Shoot! Speaking of forgotten, I am now 2 minutes late for my yoga class. I add another egg and a teaspoon of vanilla. The smell of the extract gives me a sense of serenity usually experienced after an hour of yogic gyrations. Total nirvana. Funny, how one of the synonyms for vanilla is ‘bland” or ‘plain.” Vanilla is one of the finest aromas in the world – up there with honeysuckle or the ocean. ocean, time, yoga

Ocean! Oh no, I promised my brother I’d send him the pictures from our summer seashore vacation. Has it really been a month since then? Where’d the time go? I almost sent those photos two weeks ago, but I got immersed in writing some new chapters of my book, and visiting our Berkeley grandkids, and my ‘day job,’ and our four out-of-town visitors in the past month.

I measure 2 ¼ cups of flour and slowly add it into the bowl, attempting to not sneeze as the white powder tries to escape the impending merger.

Speaking of merging, my daughter calls, interrupting the cookie making, and talks about the latest ultrasound. She and her husband merged again, and a third child is on the way. How the hell did I become a grandmother of five, soon six? Last time I looked, I was tucking our children to bed after reading them the fourth chapter of The Witch, the Lion and the Wardrobe.

Oh damn. I forgot to pick up the dry cleaning again. My wardrobe is suffering for it – will I need to wear the same blouse from three days ago? Horrors.

The mixer moans and I remember that I’m beating the hell out of my concoction. Quickly, I add the oatmeal and the chips. I’ve missed yoga, I’ll have to add a load of clothes to the washing machine now, and the potatoes are bubbling for the casserole tonight. Where was I?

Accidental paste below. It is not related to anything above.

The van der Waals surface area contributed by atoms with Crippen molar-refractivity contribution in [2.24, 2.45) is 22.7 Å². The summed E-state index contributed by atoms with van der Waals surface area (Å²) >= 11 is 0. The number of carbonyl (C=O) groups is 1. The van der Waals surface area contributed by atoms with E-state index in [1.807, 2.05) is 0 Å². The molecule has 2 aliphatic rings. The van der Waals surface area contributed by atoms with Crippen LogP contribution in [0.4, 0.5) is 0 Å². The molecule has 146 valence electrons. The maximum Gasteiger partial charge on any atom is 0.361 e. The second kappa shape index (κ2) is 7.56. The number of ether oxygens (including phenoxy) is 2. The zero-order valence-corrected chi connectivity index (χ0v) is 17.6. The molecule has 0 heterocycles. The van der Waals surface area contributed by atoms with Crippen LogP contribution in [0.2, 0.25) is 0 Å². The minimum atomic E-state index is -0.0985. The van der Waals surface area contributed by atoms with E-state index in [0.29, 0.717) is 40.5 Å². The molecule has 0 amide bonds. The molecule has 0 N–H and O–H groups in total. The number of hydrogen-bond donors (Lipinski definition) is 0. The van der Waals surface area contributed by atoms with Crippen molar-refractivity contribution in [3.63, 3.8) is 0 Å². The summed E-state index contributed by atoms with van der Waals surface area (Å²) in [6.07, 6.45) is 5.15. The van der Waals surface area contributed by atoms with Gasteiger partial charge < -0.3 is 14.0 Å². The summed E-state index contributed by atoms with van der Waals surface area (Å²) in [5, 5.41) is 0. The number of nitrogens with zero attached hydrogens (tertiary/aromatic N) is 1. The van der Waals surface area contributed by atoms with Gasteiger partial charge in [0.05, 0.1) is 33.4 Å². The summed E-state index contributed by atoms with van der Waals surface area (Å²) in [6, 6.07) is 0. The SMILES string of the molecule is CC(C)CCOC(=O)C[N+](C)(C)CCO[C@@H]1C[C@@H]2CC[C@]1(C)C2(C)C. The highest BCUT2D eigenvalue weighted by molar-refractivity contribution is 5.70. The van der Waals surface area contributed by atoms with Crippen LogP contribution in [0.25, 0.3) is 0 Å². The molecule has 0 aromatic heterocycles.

Ah yes, five minutes to get everything done. I glance up at the clock. Well, I only have five minutes now before I need to….The dog hits his head against my arm. “Feed me,” he says, “Now.”

“Henry, it’s too early!” I tell him with a twinge of sympathy. But I glance up at the clock. Twenty minutes past his dinner time. Where oh where did those five minutes go?

cookies, chocolate chip bars, time, baking


Time – A Cruel Thief?

As we begin to be inundated with “the holidays,” I shiver at the thought of how fast the time has gone.

If someone came up to me and said, “Fooled ya, it’s really May 25,” I’d gladly and willingly believe them.

In fact, just this past month I told two different people that it’s spring. And I was being sincere! Embarrassing? Yes, but my brain really can’t fathom the fact that we’re into late fall already.